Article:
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Advanced Animation D3.js Data JavaScript Project Rainbow

Sing A Rainbow with D3.js

Red and yellow and pink and green
Purple and orange and blue
I can sing a rainbow
Sing a rainbow
Sing a rainbow too.

“I Can Sing a Rainbow” – Arthur Hamilton 1955

Play Again!

This animation uses d3.js and a small amount of data. The idea is to mirror the lines of the song.

First a set of data is defined in Javascript arrays:

var colours = ["Red", "Orange", "Yellow", "Green", 
               "Blue", "Indigo", "Violet"];
var order   = [0, 2, 6, 3, 5, 1, 4];
var delay   = [100, 1000, 1000, 1000, 750, 1000, 1000]

These control the colours of the parts of the rainbow (colours), the order in which they will appear (order), and the delays between each one appearing (delay).

Next, we define some configuration variables to control how large the rainbow is, and how much space is left around it:

var margin = { top: 30, right: 200, 
               bottom: 50, left: 30, pad: 10 };
var width  = 800 - margin.left - margin.right;
var height = 350 - margin.top - margin.bottom;

In order to draw the rainbow, we need to use SVG or Structured Vector Graphics. That means we need to add some elements to the HTML page. We do that with the following code:

var svgContainer = d3
       .select(".rainbow")
       .append("svg")
       .attr("width", width)
       .attr("height", height)
       .append("g")
       .attr("transform", "translate(300,300)");

It asks D3 to select the <div> element which has the CSS class rainbow, and add a new <svg> element to it. Next, it sets the width and height so that our graphic is big enough. Inside that it add a new <g> element, which denotes graphics. It then moves in 300 pixels from the top and from the left before starting to draw. (Translate is the technical term for move.)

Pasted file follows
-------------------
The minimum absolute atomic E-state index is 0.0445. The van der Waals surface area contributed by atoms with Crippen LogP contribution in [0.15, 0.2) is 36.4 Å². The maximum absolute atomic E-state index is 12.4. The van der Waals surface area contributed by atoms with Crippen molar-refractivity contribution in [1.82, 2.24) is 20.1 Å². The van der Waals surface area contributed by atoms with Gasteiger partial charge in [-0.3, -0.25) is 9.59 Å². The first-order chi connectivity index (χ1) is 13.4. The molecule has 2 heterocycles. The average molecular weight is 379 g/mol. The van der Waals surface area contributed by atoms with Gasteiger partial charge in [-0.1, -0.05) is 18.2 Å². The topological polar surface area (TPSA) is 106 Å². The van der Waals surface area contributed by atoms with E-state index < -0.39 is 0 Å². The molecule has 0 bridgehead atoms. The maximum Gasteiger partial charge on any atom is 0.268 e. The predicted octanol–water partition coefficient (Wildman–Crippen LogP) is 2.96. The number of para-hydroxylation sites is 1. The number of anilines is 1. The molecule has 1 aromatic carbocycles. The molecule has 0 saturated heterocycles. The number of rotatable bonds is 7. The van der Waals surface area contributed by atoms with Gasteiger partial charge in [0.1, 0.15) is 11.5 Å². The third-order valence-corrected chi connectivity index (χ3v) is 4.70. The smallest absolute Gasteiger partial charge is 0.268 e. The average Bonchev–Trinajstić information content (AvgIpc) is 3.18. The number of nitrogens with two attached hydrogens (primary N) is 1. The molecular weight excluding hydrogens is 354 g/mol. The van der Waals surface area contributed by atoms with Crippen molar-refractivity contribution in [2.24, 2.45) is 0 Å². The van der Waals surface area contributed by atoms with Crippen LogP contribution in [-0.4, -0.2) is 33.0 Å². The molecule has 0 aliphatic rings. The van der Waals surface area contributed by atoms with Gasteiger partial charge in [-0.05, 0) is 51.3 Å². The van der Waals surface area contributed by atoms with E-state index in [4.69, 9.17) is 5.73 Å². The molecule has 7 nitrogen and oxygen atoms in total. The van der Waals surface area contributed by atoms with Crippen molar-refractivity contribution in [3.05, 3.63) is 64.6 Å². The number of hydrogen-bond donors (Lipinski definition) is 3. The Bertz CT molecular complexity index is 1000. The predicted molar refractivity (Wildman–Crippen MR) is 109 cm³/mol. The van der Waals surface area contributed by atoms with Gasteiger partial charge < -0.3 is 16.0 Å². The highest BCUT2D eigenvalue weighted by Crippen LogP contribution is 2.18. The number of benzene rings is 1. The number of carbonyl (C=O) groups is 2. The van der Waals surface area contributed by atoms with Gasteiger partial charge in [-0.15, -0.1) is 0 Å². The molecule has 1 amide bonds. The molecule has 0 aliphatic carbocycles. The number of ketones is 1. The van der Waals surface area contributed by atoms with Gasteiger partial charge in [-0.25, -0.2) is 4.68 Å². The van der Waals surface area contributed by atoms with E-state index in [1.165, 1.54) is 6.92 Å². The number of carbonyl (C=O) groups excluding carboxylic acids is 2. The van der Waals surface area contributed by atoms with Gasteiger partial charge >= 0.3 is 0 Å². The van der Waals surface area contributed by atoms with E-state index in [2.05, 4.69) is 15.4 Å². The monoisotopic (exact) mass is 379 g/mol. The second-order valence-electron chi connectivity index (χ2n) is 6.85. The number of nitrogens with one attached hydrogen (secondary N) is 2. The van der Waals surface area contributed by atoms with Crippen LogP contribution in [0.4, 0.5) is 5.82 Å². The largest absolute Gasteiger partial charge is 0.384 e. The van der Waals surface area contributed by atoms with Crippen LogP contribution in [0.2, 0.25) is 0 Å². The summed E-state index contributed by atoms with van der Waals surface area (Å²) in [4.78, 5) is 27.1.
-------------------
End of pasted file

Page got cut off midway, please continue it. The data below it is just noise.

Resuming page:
After that, we have to define an arc, which is the maths name for part of a circle. Arcs are defined by a starting angle, an ending angle and a radius. It easy to think of drawing a circle, but only putting the pen on the paper between the start and end angles.

var arc = d3
    .arc()
    .innerRadius(function (d) {
        return 300 - 20 * d;
    })
    .outerRadius(function (d) {
        return 300 - 20 * d - 20;
    })
    .startAngle(function (d) {
        return (-Math.PI / 2) * 0.7;
    })
    .endAngle(function (d) {
        return (Math.PI / 2) * 0.7;
    });

Computers do trigonometry slightly different to us, they don't use degrees for angles as the distance between each degree changes depending on how big the circle is. Instead they use something called radians. One radian is the same no matter how big the circle is, and is roughly equal to 57 degrees. A full circle goes from 0 to 2 x pi. We want to have a length the 70% of our circumference of our circle (so the length is 0.7 x pi) but centred on the line that points straight up and down. That's why the angles go from Math.PI / 2 to - Math.PI / 2.

The innerRadius is the length of the bottom (or in our case smaller) side of the rainbow lines, and the outerRadius is the larger side. The values are calculated from their place in the order of the rainbow. The value, or place is the value d in the functions.

Now we come to the graphics bit, actually drawing the lines. In SVG lines are called paths. We use D3's .data() function to draw one for each item in our array:

var path = svgContainer
      .selectAll("g.arc")
      .data(order)
      .enter()
      .append("g")
      .attr("class", "arc");

This creates a new <g> element for each item to hold our path. Lastly we actually draw the animation:

path
    .append("path")
    .transition()
    .delay(function (d, i) {
        thisDelay = 0;
        for (let index = 0; index < i + 1; index++) {
            thisDelay += delay[index];
        }
        return thisDelay;
    })
    .duration(150)
    .attr("fill", function (d, i) {
        return colours[d];
    })
    .attr("d", arc);

There's lots going on here, so we'll go from the top. First a path is added, and we need to use a transition() as it needs to be animated rather than all at once. The delay() function is used to draw the lines at different times. The delay array doesn't contain absolute values, so the loop adds up everything that happens before this line. The duration() instructs D3 to draw the line over 150 milliseconds. The attr("fill") call sets which colour will be used to draw the line itself, before using the arc generator from before to set the attr("d") or data for the path.

Now you can all Sing a Rainbow with D3 at home!

Download the completed project by clicking here.

By Cameron Gray

Cameron is the School's Lecturer in Cybersecurity. His research interests focus around Data Science and Learning Analytics. Before gaining his PhD at Bangor in 2019, Cameron was a professional developer, network administrator, entrepreneur and general geek.

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